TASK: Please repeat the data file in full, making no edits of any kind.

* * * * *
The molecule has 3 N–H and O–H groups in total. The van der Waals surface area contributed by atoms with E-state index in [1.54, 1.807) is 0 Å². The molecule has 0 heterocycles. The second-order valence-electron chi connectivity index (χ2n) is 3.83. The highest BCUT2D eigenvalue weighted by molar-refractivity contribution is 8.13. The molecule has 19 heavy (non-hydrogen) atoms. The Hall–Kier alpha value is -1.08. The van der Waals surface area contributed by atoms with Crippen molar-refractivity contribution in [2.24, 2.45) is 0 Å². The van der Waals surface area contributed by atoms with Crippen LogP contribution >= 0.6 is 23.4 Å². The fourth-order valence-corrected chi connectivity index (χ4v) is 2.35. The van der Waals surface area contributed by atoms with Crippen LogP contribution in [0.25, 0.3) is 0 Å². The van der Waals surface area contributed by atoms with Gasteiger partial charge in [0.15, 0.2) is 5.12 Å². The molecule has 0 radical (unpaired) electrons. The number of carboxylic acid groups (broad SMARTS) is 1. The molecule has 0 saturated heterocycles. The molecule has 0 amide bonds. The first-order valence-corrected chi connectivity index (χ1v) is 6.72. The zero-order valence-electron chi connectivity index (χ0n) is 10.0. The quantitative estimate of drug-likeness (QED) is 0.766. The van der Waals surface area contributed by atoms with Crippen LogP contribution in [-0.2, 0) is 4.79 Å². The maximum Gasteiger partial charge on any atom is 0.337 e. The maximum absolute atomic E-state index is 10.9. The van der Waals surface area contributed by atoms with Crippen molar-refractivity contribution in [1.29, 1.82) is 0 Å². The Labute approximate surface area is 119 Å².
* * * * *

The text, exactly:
The molecule has 3 N–H and O–H groups in total. The van der Waals surface area contributed by atoms with E-state index in [1.54, 1.807) is 0 Å². The molecule has 0 heterocycles. The second-order valence-electron chi connectivity index (χ2n) is 3.83. The highest BCUT2D eigenvalue weighted by molar-refractivity contribution is 8.13. The molecule has 19 heavy (non-hydrogen) atoms. The Hall–Kier alpha value is -1.08. The van der Waals surface area contributed by atoms with Crippen molar-refractivity contribution in [2.24, 2.45) is 0 Å². The van der Waals surface area contributed by atoms with Crippen LogP contribution >= 0.6 is 23.4 Å². The fourth-order valence-corrected chi connectivity index (χ4v) is 2.35. The van der Waals surface area contributed by atoms with Crippen LogP contribution in [0.25, 0.3) is 0 Å². The van der Waals surface area contributed by atoms with Gasteiger partial charge in [0.15, 0.2) is 5.12 Å². The molecule has 0 radical (unpaired) electrons. The number of carboxylic acid groups (broad SMARTS) is 1. The molecule has 0 saturated heterocycles. The molecule has 0 amide bonds. The first-order valence-corrected chi connectivity index (χ1v) is 6.72. The zero-order valence-electron chi connectivity index (χ0n) is 10.0. The quantitative estimate of drug-likeness (QED) is 0.766. The van der Waals surface area contributed by atoms with Crippen LogP contribution in [-0.2, 0) is 4.79 Å². The maximum Gasteiger partial charge on any atom is 0.337 e. The maximum absolute atomic E-state index is 10.9. The van der Waals surface area contributed by atoms with Crippen molar-refractivity contribution in [1.29, 1.82) is 0 Å². The Labute approximate surface area is 119 Å².